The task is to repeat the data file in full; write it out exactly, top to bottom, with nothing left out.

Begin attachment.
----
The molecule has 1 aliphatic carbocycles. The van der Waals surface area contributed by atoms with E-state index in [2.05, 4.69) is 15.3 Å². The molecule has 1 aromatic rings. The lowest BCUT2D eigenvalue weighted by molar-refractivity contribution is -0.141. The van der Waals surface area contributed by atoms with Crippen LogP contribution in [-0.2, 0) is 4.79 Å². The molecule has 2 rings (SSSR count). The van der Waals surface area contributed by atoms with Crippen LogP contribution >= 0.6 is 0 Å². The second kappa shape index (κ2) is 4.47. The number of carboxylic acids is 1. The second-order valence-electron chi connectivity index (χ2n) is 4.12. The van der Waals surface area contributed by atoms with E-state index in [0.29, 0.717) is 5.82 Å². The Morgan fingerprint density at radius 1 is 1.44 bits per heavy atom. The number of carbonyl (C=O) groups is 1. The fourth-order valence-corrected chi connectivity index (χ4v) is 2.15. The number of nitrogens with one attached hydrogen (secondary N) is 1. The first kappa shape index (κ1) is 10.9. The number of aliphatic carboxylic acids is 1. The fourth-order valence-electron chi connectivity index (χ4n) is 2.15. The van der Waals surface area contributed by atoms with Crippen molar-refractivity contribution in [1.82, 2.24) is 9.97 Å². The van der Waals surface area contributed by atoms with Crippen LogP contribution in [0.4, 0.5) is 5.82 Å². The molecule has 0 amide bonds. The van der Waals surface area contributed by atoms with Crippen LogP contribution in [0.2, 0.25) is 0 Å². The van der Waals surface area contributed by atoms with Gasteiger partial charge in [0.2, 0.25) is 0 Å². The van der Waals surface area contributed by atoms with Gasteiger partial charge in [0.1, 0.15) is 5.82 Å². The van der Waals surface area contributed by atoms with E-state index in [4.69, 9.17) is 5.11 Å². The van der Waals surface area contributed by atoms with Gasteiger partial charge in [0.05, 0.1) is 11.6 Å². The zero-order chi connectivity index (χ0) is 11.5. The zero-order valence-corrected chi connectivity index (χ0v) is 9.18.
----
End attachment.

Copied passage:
The molecule has 1 aliphatic carbocycles. The van der Waals surface area contributed by atoms with E-state index in [2.05, 4.69) is 15.3 Å². The molecule has 1 aromatic rings. The lowest BCUT2D eigenvalue weighted by molar-refractivity contribution is -0.141. The van der Waals surface area contributed by atoms with Crippen LogP contribution in [-0.2, 0) is 4.79 Å². The molecule has 2 rings (SSSR count). The van der Waals surface area contributed by atoms with Crippen LogP contribution >= 0.6 is 0 Å². The second kappa shape index (κ2) is 4.47. The number of carboxylic acids is 1. The second-order valence-electron chi connectivity index (χ2n) is 4.12. The van der Waals surface area contributed by atoms with E-state index in [0.29, 0.717) is 5.82 Å². The Morgan fingerprint density at radius 1 is 1.44 bits per heavy atom. The number of carbonyl (C=O) groups is 1. The fourth-order valence-corrected chi connectivity index (χ4v) is 2.15. The number of nitrogens with one attached hydrogen (secondary N) is 1. The first kappa shape index (κ1) is 10.9. The number of aliphatic carboxylic acids is 1. The fourth-order valence-electron chi connectivity index (χ4n) is 2.15. The van der Waals surface area contributed by atoms with Crippen molar-refractivity contribution in [1.82, 2.24) is 9.97 Å². The van der Waals surface area contributed by atoms with Crippen LogP contribution in [0.4, 0.5) is 5.82 Å². The molecule has 0 amide bonds. The van der Waals surface area contributed by atoms with Crippen LogP contribution in [0.2, 0.25) is 0 Å². The van der Waals surface area contributed by atoms with Gasteiger partial charge in [0.2, 0.25) is 0 Å². The van der Waals surface area contributed by atoms with Gasteiger partial charge in [0.1, 0.15) is 5.82 Å². The van der Waals surface area contributed by atoms with E-state index in [4.69, 9.17) is 5.11 Å². The van der Waals surface area contributed by atoms with Gasteiger partial charge in [0.05, 0.1) is 11.6 Å². The zero-order chi connectivity index (χ0) is 11.5. The zero-order valence-corrected chi connectivity index (χ0v) is 9.18.